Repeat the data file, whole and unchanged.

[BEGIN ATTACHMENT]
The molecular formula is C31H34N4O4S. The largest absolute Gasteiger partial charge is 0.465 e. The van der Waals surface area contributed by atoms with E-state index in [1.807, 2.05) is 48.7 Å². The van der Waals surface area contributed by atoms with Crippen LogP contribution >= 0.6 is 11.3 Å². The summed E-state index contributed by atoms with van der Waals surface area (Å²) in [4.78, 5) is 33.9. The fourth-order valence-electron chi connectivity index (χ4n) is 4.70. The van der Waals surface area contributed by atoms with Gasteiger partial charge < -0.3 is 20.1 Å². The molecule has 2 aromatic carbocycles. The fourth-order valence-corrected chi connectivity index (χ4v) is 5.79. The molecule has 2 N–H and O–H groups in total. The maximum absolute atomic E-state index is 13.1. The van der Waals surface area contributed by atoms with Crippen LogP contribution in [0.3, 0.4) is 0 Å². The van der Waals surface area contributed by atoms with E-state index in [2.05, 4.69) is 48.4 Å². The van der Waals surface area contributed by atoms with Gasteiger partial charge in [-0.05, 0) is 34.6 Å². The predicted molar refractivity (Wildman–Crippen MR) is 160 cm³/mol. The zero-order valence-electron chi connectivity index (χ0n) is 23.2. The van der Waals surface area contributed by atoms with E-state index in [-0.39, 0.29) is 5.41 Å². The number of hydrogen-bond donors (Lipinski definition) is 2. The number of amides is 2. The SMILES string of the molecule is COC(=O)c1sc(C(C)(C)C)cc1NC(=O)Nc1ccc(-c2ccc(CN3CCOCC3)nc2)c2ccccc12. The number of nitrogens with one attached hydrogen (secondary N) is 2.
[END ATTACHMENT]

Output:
The molecular formula is C31H34N4O4S. The largest absolute Gasteiger partial charge is 0.465 e. The van der Waals surface area contributed by atoms with E-state index in [1.807, 2.05) is 48.7 Å². The van der Waals surface area contributed by atoms with Crippen LogP contribution >= 0.6 is 11.3 Å². The summed E-state index contributed by atoms with van der Waals surface area (Å²) in [4.78, 5) is 33.9. The fourth-order valence-electron chi connectivity index (χ4n) is 4.70. The van der Waals surface area contributed by atoms with Gasteiger partial charge < -0.3 is 20.1 Å². The molecule has 2 aromatic carbocycles. The fourth-order valence-corrected chi connectivity index (χ4v) is 5.79. The molecule has 2 N–H and O–H groups in total. The maximum absolute atomic E-state index is 13.1. The van der Waals surface area contributed by atoms with Crippen LogP contribution in [0.3, 0.4) is 0 Å². The van der Waals surface area contributed by atoms with E-state index in [2.05, 4.69) is 48.4 Å². The van der Waals surface area contributed by atoms with Gasteiger partial charge in [-0.05, 0) is 34.6 Å². The predicted molar refractivity (Wildman–Crippen MR) is 160 cm³/mol. The zero-order valence-electron chi connectivity index (χ0n) is 23.2. The van der Waals surface area contributed by atoms with E-state index in [-0.39, 0.29) is 5.41 Å². The number of hydrogen-bond donors (Lipinski definition) is 2. The number of amides is 2. The SMILES string of the molecule is COC(=O)c1sc(C(C)(C)C)cc1NC(=O)Nc1ccc(-c2ccc(CN3CCOCC3)nc2)c2ccccc12. The number of nitrogens with one attached hydrogen (secondary N) is 2.